NSW leads the country in unlocking employment potential for refugees

| October 30, 2019

State government agencies and their partners are working in collaboration to connect refugee job seekers with secure, long-term employment.

Minister for Skills and Tertiary Education Geoff Lee said that when the NSW Government took an additional intake of refugees during the Syrian crisis, there was an acknowledgement that this undertaking required more supports in increasing capacity to create employment and economic independence pathways for new arrivals.

“Today, NSW is leading the country in responding specifically to the needs of refugees for tailored employment programs.”

Delivered by community organisation Settlement Services International (SSI) and partners, RESP is a four-year program that supports refugees and asylum seekers into sustainable employment and addresses employment as an integrated part of the whole refugee settlement journey.

NSW Coordinator General for Refugee Resettlement Professor Peter Shergold said that RESP had been designed to enable the public, private and not-for-profit sectors to work together while focusing on its area of expertise.

“Expertise ranges from tailored case management support, education and training, or job creation – and brings each of these elements together to deliver better employment outcomes for refugees.”

Through tailored employment pathway plans, participants’ barriers to employment are addressed to support and achieve individual career goals. Offering extensive support to low and high-skilled refugee job seekers, RESP is making a genuine difference to the employment outcomes of new arrivals.

Since its inauguration two years ago, RESP has helped to secure employment for almost 25% of people that engage with the program, a figure that exceeds other mainstream employment programs that generally report refugee employment rates below 20%.

According to Building a New Life in Australia (BNLA): The Longitudinal Study of Humanitarian Migrants, an ongoing study conducted by the Department of Social Services (DSS) from 2013, after 18 months in Australia, only 17 per cent of refugees are in paid employment.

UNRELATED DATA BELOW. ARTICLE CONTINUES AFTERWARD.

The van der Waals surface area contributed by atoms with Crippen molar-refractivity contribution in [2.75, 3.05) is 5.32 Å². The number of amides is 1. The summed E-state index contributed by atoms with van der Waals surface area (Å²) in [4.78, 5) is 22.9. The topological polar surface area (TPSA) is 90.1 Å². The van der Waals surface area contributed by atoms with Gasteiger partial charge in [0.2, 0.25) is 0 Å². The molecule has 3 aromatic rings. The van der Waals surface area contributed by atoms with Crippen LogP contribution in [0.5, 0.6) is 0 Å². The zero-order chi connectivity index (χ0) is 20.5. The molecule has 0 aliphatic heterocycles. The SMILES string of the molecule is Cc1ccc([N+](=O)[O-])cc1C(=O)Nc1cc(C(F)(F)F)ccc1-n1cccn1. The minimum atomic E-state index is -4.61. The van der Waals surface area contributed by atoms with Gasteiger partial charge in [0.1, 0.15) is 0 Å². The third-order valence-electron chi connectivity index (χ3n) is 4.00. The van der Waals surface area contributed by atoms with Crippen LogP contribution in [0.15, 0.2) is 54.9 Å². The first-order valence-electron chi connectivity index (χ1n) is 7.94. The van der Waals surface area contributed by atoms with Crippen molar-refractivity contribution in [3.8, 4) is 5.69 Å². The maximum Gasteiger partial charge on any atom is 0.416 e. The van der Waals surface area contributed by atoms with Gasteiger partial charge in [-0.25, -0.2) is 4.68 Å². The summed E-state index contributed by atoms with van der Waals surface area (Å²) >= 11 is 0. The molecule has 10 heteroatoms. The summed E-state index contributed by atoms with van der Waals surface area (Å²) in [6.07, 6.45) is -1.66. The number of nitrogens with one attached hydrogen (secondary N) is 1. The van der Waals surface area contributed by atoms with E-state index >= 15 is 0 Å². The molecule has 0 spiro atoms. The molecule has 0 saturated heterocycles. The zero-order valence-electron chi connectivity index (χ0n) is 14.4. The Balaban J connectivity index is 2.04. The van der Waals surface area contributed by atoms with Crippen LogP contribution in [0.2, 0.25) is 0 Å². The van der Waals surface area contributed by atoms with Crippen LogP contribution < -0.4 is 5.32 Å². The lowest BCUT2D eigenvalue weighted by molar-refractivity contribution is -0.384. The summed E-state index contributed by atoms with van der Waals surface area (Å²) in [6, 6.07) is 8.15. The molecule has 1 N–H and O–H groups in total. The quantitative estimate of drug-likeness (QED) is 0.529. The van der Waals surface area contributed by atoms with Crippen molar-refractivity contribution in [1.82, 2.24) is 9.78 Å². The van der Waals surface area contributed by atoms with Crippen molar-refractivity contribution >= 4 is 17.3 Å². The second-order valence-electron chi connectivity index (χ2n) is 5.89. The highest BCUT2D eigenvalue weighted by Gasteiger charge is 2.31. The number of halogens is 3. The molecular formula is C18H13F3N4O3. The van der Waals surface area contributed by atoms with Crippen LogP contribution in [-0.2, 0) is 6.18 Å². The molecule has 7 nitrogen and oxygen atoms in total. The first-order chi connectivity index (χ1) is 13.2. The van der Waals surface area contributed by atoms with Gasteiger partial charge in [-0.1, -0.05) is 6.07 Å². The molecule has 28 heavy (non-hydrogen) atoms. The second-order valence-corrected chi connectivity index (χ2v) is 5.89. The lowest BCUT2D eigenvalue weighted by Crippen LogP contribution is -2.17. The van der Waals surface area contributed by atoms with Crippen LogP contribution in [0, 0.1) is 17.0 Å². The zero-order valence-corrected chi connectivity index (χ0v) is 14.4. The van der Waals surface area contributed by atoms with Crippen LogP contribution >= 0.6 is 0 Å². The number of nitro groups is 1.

With RESP, however, from the moment that a refugee participant makes contact with the program, it takes a refugee job seeker who has found employment on average 6.5 months to secure a job.

The program is designed to counteract “occupational skidding” — a phenomenon whereby refugees are unable to find work that matches their skills and qualifications — by avoiding a “one-size-fits-all” approach and developing custom-built employment pathways, designed for the long-term.

As a wrap-around refugee employment program, RESP participants have wider access to a range of activities than those supported by mainstream employment providers. Those activities aim at securing longer-term employment in a variety of industries, including transport and education.

Andrew McRae, General Manager of Eastern Region Construction at Fulton Hogan, an employer partner of the project, said bringing refugees into work has been a positive process.

“As an industry, we’re facing a shortage of people available for careers in construction, so Fulton Hogan is keen to support pathways that bring more people into skilled roles.

“Partnering with SSI on RESP not only provides jobs for refugees, but it also helps create pathways for a whole new generation of people to build rewarding careers in construction.”

SSI CEO Violet Roumeliotis said that RESP recognised that humanitarian migrants were not a homogenous group and that they had varying levels of education and skills.

“Some individuals may arrive with more significant barriers and require a longer employment pathway journey and more supports,” Ms Roumeliotis said.

She said the “secret sauce” to the success of RESP was a potent partnership between government, a highly regarded community sector, existing migrant communities and socially-minded businesses.

“At SSI, partnerships are in our DNA and, ultimately, it is the power of partnerships across industries that underpin RESP’s success,” she said.

Ms Roumeliotis said that although Australia had a successful settlement record built on the cross-collaboration between industries, she warned that it was important not to get stuck on past achievements and to look to the future.

“The time is now ripe for harvesting better long-term outcomes for refugees, businesses, and the Australian economy through continued cross-sector collaboration,” she said.